Rolls-Royce and Hyundai are collaborating to create an advanced air mobility fuel-cell electric propulsion system.
The partnership, announced at the Farnborough Airshow in the United Kingdom on Tuesday, will combine Rolls-aviation Royce’s expertise with Hyundai’s hydrogen fuel cell technology. The automakers hope to complete a joint fuel-cell electric aircraft demonstration by 2025.
Aerospace could be the next frontier for automakers looking to apply electric and hydrogen propulsion technology to modes of transportation other than cars. Hyundai has set aside $1.4 billion for flying taxis in South Korea by 2025, while Honda plans to build a hybrid eVTOL aircraft. Toyota and General Motors are also developing technology in order to gain a foothold in the burgeoning market.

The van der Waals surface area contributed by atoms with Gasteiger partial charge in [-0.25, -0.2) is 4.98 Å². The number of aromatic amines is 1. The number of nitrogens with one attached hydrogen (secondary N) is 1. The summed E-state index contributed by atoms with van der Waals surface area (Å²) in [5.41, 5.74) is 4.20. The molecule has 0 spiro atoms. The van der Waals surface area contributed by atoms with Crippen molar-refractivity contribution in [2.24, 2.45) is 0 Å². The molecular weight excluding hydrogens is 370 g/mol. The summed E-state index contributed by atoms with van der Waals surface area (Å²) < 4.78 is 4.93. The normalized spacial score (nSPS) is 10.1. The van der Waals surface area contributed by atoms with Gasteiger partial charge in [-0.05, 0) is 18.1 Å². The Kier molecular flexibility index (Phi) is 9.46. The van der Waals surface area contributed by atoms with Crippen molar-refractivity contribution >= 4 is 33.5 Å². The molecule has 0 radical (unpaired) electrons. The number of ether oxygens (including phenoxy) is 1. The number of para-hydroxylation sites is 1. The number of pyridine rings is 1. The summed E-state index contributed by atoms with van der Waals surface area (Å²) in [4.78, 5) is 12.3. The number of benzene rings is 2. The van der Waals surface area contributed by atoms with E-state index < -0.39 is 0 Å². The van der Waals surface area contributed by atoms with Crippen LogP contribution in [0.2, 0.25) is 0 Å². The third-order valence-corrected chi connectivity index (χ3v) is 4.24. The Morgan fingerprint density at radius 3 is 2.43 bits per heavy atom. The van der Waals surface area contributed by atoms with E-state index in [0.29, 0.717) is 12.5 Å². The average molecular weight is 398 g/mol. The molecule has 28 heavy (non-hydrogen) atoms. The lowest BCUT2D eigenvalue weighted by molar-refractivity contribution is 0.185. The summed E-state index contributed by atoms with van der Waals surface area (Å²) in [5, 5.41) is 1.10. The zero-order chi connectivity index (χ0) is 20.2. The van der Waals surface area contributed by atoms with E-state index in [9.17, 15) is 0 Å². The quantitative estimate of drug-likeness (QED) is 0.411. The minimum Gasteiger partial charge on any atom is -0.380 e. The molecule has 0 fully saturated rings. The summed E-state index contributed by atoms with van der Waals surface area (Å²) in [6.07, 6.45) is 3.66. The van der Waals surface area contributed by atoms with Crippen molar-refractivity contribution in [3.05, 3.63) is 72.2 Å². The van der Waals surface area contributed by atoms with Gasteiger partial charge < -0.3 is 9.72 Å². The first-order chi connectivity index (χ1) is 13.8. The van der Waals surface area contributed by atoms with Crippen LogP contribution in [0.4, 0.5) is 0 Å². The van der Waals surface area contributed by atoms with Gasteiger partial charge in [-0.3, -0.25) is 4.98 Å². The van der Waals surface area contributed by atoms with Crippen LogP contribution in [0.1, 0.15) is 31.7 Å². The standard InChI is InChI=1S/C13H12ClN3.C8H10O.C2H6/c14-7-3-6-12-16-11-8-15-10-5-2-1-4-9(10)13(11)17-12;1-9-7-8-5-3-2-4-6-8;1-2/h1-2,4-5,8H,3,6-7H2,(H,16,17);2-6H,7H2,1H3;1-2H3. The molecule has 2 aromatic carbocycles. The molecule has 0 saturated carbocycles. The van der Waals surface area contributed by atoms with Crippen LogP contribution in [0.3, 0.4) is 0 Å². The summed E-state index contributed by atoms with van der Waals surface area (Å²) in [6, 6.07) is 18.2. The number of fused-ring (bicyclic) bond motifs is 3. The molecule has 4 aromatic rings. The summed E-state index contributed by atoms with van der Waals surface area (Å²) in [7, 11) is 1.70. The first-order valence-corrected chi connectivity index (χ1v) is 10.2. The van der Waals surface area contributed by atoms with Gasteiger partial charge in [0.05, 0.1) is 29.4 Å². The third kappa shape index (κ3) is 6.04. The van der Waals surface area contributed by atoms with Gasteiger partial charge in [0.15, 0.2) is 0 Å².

Rolls-Royce, a long-time manufacturer of aircraft engines, is also no slouch in the skies. The ultra-luxury British and mass-market Korean brands will collaborate to develop hydrogen fuel cells, storage systems, and aerospace infrastructure for use in their own electrified vehicles.
“The Advanced Air Mobility Market offers tremendous commercial potential, and this collaboration supports our shared ambitions to lead the way in the Advanced Air Mobility Market,” said Rob Watson, president of Rolls-Royce Electrical.
Air mobility is one of four core areas in which Hyundai intends to invest $10 billion in U.S. operations by 2025. At the air show, the automaker also unveiled a five-passenger eVTOL vehicle cabin concept developed with its urban air mobility subsidiary, Washington, DC-based Supernal.